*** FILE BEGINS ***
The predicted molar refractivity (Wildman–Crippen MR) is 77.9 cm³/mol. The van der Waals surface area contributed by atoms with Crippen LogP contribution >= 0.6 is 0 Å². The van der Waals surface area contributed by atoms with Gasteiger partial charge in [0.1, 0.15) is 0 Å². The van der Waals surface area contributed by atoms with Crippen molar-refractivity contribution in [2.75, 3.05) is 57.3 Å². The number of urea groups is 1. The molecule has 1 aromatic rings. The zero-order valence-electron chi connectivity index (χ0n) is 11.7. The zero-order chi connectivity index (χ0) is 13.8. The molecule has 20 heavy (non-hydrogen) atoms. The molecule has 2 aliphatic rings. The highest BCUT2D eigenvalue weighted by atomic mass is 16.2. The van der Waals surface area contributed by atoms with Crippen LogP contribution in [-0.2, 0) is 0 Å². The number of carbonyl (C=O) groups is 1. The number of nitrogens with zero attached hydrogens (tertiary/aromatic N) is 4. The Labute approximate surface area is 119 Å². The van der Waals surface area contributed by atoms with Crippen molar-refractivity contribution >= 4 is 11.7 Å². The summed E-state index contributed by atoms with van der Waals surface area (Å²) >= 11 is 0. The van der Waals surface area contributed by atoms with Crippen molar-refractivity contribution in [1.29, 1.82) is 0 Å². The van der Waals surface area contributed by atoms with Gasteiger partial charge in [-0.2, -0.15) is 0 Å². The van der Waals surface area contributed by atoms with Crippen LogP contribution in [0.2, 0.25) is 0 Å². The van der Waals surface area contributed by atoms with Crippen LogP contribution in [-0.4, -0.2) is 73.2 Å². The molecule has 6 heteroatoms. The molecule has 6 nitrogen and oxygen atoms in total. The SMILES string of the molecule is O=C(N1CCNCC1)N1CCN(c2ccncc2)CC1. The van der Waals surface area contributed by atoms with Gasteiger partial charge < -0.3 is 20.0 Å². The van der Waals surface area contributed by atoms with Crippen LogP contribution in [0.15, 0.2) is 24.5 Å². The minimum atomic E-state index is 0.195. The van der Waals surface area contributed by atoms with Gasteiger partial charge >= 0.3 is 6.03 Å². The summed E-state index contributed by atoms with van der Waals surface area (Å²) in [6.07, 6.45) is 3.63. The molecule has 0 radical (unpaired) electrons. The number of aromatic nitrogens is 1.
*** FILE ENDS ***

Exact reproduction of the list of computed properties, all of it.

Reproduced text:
The predicted molar refractivity (Wildman–Crippen MR) is 77.9 cm³/mol. The van der Waals surface area contributed by atoms with Crippen LogP contribution >= 0.6 is 0 Å². The van der Waals surface area contributed by atoms with Gasteiger partial charge in [0.1, 0.15) is 0 Å². The van der Waals surface area contributed by atoms with Crippen molar-refractivity contribution in [2.75, 3.05) is 57.3 Å². The number of urea groups is 1. The molecule has 1 aromatic rings. The zero-order valence-electron chi connectivity index (χ0n) is 11.7. The zero-order chi connectivity index (χ0) is 13.8. The molecule has 20 heavy (non-hydrogen) atoms. The molecule has 2 aliphatic rings. The highest BCUT2D eigenvalue weighted by atomic mass is 16.2. The van der Waals surface area contributed by atoms with Crippen LogP contribution in [-0.2, 0) is 0 Å². The number of carbonyl (C=O) groups is 1. The number of nitrogens with zero attached hydrogens (tertiary/aromatic N) is 4. The Labute approximate surface area is 119 Å². The van der Waals surface area contributed by atoms with Crippen molar-refractivity contribution >= 4 is 11.7 Å². The summed E-state index contributed by atoms with van der Waals surface area (Å²) >= 11 is 0. The van der Waals surface area contributed by atoms with Crippen molar-refractivity contribution in [1.29, 1.82) is 0 Å². The van der Waals surface area contributed by atoms with Gasteiger partial charge in [-0.2, -0.15) is 0 Å². The van der Waals surface area contributed by atoms with Crippen LogP contribution in [0.2, 0.25) is 0 Å². The van der Waals surface area contributed by atoms with Crippen LogP contribution in [-0.4, -0.2) is 73.2 Å². The molecule has 6 heteroatoms. The molecule has 6 nitrogen and oxygen atoms in total. The SMILES string of the molecule is O=C(N1CCNCC1)N1CCN(c2ccncc2)CC1. The van der Waals surface area contributed by atoms with Gasteiger partial charge < -0.3 is 20.0 Å². The van der Waals surface area contributed by atoms with Crippen LogP contribution in [0.15, 0.2) is 24.5 Å². The minimum atomic E-state index is 0.195. The van der Waals surface area contributed by atoms with Gasteiger partial charge >= 0.3 is 6.03 Å². The summed E-state index contributed by atoms with van der Waals surface area (Å²) in [6.07, 6.45) is 3.63. The molecule has 0 radical (unpaired) electrons. The number of aromatic nitrogens is 1.